JUNO probe successfully completes first Jupiter flyby
A flyby of planet Jupiter at a speed of more than 200 thousand kilometres per hour, up to a distance of about 4,200 kilometres from the surface of the gas giant. This is the target reached on 27 August by JUNO, NASA’s mission that has Italy as the main partner of the US Space Agency.
About 4,200 kilometres above Jupiter’s swirling clouds, reaching the closest approach to the planet at 15:44 (Italian time) on Saturday 27 august 2016, travelling at a speed of more than 200 thousand kilometres per hour and collecting the first precious data on the gas giant. This important result was achieved by JUNO (JUpiter Near-polar Orbiter), the probe launched in August 2011 by NASA with the aim to reach ‒ and study the origin and evolution of ‒ the fifth planet of the Solar System: Jupiter.
Italy participated in the project by developing two important onboard instruments: the next generation JIRAM spectrometer (Jupiter InfraRed Auroral Mapper), provided by the Italian Space Agency and developed with the scientific support of the Italian National Institute for Astrophysics (INAF), and the radio science instrument KaT (Ka-Band Translator), developed by Thales Alenia Space Italia and able to provide precious information on the planet’s inner core.
After a journey of about three billion kilometres that lasted about 5 years, the JUNO probe entered into orbit around Jupiter on 4 July. The 27 August flyby was the first of more than 35 flybys planned during the mission, which is scheduled to end in February 2018. During its approach to the planet, the probe sent back a handful of images, with a view of the Jupiter’s north pole taken at a distance of about 703 thousand kilometres (right).
The primary scientific goal of the JUNO mission is to analyse the characteristics of Jupiter as the archetypical giant planet, by studying its internal structure, magnetic field, water abundance, the influence of atmospheric winds and even “weight”. Weight, in particular, can provide key information useful to better understand the origin of the Solar System and analyse in detail the characteristics of other newly discovered planetary systems with mass similar to that of Jupiter.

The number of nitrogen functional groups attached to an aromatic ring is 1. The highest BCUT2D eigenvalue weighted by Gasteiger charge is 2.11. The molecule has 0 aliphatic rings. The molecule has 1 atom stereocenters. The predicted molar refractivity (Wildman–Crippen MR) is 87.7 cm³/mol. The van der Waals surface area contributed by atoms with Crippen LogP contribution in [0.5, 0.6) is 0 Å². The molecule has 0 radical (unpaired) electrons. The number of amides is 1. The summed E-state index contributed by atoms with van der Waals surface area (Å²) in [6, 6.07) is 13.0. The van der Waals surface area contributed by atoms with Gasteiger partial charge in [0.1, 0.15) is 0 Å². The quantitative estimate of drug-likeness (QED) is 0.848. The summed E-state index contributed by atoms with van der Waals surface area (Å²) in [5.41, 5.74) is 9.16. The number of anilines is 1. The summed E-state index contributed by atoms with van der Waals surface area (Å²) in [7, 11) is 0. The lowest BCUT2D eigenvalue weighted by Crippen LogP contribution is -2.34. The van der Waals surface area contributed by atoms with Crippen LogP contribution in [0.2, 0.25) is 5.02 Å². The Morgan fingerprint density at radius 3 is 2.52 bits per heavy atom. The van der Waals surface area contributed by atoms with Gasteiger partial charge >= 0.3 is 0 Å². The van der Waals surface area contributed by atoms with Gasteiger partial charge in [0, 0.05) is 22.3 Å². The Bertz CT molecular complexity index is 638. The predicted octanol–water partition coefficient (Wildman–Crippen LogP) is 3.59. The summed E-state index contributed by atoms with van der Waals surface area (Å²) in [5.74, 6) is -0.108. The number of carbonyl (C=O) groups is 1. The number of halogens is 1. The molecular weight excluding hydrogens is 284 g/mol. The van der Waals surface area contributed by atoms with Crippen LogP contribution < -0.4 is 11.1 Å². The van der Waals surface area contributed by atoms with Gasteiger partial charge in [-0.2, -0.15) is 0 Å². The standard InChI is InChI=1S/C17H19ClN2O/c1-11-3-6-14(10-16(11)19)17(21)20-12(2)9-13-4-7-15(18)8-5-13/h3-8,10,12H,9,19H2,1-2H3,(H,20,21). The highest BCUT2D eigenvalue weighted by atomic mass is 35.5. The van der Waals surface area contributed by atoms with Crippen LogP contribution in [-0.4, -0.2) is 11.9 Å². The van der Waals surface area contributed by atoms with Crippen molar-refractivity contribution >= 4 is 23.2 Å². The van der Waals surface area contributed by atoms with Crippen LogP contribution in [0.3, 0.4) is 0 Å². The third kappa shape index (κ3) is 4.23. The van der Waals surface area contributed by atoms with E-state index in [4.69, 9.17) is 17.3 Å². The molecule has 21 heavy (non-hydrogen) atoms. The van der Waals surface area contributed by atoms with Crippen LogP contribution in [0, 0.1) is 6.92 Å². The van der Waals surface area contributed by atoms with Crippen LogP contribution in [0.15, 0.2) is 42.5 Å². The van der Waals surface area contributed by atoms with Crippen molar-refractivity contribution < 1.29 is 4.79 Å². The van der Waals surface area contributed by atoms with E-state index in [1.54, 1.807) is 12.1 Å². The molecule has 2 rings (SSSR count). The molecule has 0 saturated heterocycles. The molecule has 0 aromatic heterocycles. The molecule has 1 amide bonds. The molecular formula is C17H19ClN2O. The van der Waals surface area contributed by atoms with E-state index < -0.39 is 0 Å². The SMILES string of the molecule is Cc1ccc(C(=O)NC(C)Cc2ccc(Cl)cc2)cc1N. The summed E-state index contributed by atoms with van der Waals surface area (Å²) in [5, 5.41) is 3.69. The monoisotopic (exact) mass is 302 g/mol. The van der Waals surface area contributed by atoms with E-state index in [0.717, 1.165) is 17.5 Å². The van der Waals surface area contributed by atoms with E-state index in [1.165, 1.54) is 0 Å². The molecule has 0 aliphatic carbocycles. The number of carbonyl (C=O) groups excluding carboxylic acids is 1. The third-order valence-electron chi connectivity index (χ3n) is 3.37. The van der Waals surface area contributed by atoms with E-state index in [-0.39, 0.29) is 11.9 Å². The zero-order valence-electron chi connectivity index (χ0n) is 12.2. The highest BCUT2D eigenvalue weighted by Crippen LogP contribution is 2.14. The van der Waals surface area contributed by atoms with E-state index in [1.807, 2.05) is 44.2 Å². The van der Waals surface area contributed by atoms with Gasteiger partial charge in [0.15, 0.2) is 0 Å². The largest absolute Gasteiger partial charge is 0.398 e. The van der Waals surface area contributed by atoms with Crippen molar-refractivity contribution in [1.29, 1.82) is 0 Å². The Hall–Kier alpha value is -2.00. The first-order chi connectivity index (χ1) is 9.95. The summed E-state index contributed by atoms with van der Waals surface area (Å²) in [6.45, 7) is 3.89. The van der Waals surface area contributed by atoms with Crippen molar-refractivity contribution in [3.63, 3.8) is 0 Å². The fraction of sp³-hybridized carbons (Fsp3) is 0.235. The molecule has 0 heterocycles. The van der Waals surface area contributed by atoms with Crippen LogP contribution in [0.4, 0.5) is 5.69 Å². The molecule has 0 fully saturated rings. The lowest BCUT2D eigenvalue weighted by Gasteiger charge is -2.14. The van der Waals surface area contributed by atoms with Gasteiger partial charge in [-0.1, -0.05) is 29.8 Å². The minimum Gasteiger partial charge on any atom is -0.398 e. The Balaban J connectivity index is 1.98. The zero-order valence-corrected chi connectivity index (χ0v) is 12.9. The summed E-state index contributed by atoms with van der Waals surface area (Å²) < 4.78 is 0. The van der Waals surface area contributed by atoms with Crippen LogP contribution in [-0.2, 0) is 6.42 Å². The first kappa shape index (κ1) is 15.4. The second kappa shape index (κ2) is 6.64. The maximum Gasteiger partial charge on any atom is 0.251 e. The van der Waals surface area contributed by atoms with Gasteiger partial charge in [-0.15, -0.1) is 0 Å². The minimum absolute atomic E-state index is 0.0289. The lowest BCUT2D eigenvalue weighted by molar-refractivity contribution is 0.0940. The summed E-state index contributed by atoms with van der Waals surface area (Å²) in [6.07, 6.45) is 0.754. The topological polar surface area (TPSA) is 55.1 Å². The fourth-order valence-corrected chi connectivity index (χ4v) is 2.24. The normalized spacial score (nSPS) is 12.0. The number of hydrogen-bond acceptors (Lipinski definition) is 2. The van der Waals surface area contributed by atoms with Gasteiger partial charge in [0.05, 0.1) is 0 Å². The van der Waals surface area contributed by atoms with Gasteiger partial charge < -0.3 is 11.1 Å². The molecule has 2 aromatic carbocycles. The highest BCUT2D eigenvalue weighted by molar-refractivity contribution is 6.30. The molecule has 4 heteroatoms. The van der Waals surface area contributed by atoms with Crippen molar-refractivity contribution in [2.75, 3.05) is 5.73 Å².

The first significant images of the planet were captured by JIRAM, one of two key Italian instruments onboard the US spacecraft, designed to study the dynamics and chemistry of the Jovian auroras in the near infrared. “JIRAM is getting under Jupiter’s skin – explains Alberto Adriani, researcher at INAF and Principal Investigator of the instrument – giving us our first infrared close-ups of the planet. These first infrared views of Jupiter’s north and south poles are revealing warm and hot spots that have never been seen before. And while we knew that the first-ever infrared views of Jupiter’s south pole could reveal the planet’s southern aurora, we were amazed to see it for the first time. No other instruments, both from Earth or space, have been able to see the southern aurora. Now, with JIRAM, we see that it appears to be very bright and well-structured. The high level of detail in the images will tell us more about the aurora’s morphology and dynamics ”, the researcher added.
“The results of JIRAM calibrations obtained in early August – says Barbara Negri, Head of ASI’s Earth Observation Unit – showed that the instrument is working as expected and scientific activity started after the first close flyby of Jupiter. This is further confirmation of the ability of Italian scientific and industrial teams to build this kind of instruments, which are of great importance for the exploration of our Solar System”.